Anales de Pediatría. 01/2013;
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    ABSTRACT: The aims of this observational study were to identify the special needs of children with Type 1 diabetes in schools from the parents' point of view and the difficulties experienced with full integration, and to define a series of interventions which may improve the situation. Parents of children aged 3-18 years with Type 1 diabetes were eligible. Those who agreed to participate completed a self-reporting questionnaire which determined the effects of the disease on children, parents and school personnel, and addressed aspects including children's integration, glycaemic control, insulin administration, meals, sports, trips and attitudes of teachers and school colleagues to their disease. A total of 499 questionnaires were completed and validated. Median age of children was 11.5 years (95% CI 7.8-15.2). Only 34% of parents believed that teachers could recognize the symptoms of a mild hypoglycaemic episode. Seventeen per cent of parents experienced problems at their schools when they informed staff about their children's disease, 5% were finally not accepted and 8% were forced to change school. In some cases, they had to modify glucose monitoring (9%) and treatment administration (16%) because of a lack of cooperation from the school. Training sessions on Type 1 diabetes, an increase in the number of nurses, better availability of resources from diabetic associations to schools and improved communication between school personnel and parents were identified as key factors that may improve the full integration of the diabetic child in this setting.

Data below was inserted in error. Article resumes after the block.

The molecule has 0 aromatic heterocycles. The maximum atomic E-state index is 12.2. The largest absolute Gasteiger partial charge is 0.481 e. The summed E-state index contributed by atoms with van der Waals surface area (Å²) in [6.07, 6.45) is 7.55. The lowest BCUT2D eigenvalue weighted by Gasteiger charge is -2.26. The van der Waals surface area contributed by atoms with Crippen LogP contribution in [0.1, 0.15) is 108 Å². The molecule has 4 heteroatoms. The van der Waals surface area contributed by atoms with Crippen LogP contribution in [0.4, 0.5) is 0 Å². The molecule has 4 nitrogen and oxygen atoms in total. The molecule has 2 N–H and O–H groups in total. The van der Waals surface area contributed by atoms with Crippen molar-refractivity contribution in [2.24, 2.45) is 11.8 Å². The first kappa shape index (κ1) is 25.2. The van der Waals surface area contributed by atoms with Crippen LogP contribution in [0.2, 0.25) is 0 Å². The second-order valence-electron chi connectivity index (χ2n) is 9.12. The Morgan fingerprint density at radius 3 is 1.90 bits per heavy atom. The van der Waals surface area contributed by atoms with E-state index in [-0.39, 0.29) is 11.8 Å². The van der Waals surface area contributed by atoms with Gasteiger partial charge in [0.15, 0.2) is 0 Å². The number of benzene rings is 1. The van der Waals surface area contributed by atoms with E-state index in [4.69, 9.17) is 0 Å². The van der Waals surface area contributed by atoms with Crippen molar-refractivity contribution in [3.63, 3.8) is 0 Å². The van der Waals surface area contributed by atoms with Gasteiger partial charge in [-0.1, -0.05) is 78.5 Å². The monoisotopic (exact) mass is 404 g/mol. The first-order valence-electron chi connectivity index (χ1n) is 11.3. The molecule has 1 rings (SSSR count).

Diabetic Medicine 11/2007; 24(10):1073-9. · 3.24 Impact Factor
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    ABSTRACT: To determine the efficacy and safety of insulin glargine (IG) in children and adolescents with type 1 diabetes. In a prospective, 6-month study, 80 patients, aged 2-19 years, received IG once daily plus insulin regular or rapid analogue before meals. The data of body mass index, frequency of severe hypoglycaemia, daily mean blood glucose, fasting blood glucose, haemoglobin A1c and total daily insulin dosage before and after institution of glargine therapy were collected. After 6 months, the average HbA1c level in the entire cohort dropped from 7.63+/-0.81 to 7.14+/-0.70% (p<0.001). Fasting blood glucose decreased from 161+/-37 to 150+/-35 mg/dl (p<0.05) in the total group. Severe hypoglycaemic episodes were reduced from 0.18 events per patient in the 6 months before IG therapy to 0.11 events per patient in the 6 months after IG therapy. The total daily insulin dose was reduced in the entire group from 0.90+/-0.32 to 0.83+/-0.29 u/kg/day (p<0.05). Body mass index (BMI) remained unchanged. In the 14 preschooler children, the HbA1c dropped from 7.54+/-0.60 to 6.96+/-0.57% (p<0.05). Insulin glargine is an efficacious treatment to improve metabolic control in children and adolescents with type 1 diabetes. It also improved the metabolic control in preschool-age children, without increasing the number of hypoglycaemic events.
    Diabetes Research and Clinical Practice 10/2005; 70(1):1-7. · 2.74 Impact Factor